One gardener's observations, discoveries and random thoughts whilst simultaneously worshipping and dallying in a Cape Cod garden. "A garden," said Ralph Waldo Emerson, "is like those pernicious machineries which catch a man's coatskirt or his hand, and draw in his arm, his leg and his whole body to irresistable destruction."

Ahh, June


Hello everyone!   I feel like a bit of a slacker lately, since my cycle/schedule of posting to this here blog seems to have changed so much in the past year.   Some of it can indeed be attributed to a little laziness, but the cool rainy days of the past week and a half are largely to blame for encouraging indoor activity, as well.  

Also, about the time things start happening in the garden that I want to photograph and share with you there also comes an increased amount of things to be done out there in the Green.  And of course, it’s also the busier season at work.  So, weee…welcome to June.


Yes, while other things were going on, those breezes off the bay have grabbed the calendar page and turned May Beetles into Junebugs.

Right on schedule, a whole host of roses began blooming around town, adding their sweet scents to the warming air.

The weather in the last few days really has been delightful.   We flirted with some 70 degree weather on the weekend, but otherwise we’re enjoying something a little cooler, with nice breezes for keeping the air stirring here in the Nest.  Mostly, it’s been rather delightful.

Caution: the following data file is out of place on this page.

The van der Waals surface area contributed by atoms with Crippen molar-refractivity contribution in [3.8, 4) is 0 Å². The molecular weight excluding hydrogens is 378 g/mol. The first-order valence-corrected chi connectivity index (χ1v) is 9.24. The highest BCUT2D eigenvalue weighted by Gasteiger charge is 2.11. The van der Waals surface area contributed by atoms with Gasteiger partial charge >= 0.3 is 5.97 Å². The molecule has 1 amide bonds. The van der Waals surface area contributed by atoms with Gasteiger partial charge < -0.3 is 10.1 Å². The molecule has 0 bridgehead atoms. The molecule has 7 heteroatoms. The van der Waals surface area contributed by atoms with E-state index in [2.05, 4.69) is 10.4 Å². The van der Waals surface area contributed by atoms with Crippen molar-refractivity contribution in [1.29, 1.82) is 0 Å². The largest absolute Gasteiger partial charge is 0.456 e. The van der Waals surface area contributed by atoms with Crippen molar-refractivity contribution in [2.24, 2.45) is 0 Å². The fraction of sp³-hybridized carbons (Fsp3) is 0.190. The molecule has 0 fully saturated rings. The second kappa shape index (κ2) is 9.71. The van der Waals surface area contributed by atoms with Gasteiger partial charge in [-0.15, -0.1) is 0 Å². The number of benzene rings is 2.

Outside in my little fence garden, the oft-discussed garden heliotrope (AKA, white valerian) has come into the spotlight and in a big way.   In this long shot, you can kind of see it at the far end of the fence.  And if you look close, you can see that some of its stalks are now more than twice as tall as that fence.  Yes, they are a good foot taller than the Midnight Gardener himself.   It’s really quite something.

I was thinking about this plant and how it didn’t bloom at all last season, which seems fitting for lots of metaphoric reasons.  Technically, though, I remembered that it was in one of the flood-troubled parts of last years garden, where I had to keep raising the soil level to keep the gathering rain waters at bay.


In the process, the heliotrope ended up being planted deeper than it likes (since I added dirt without repositioning the plant), which is probably what short-circuited last year’s bloom cycle.   However, all that rain and fresh soil surely encouraged the plant to have grown its roots well in the interrim, resulting in this year’s spectacular show.

I do wish you could smell this delightful flower’s fragrance, it really is something quite lovely.  I could struggle in trying to describe it to you, but it’s like talking color without someone who’s always been sightless.   All I can do is tell you to look for some in your own landscapes…and if you find some, put your nose right up to these sweet little flowers.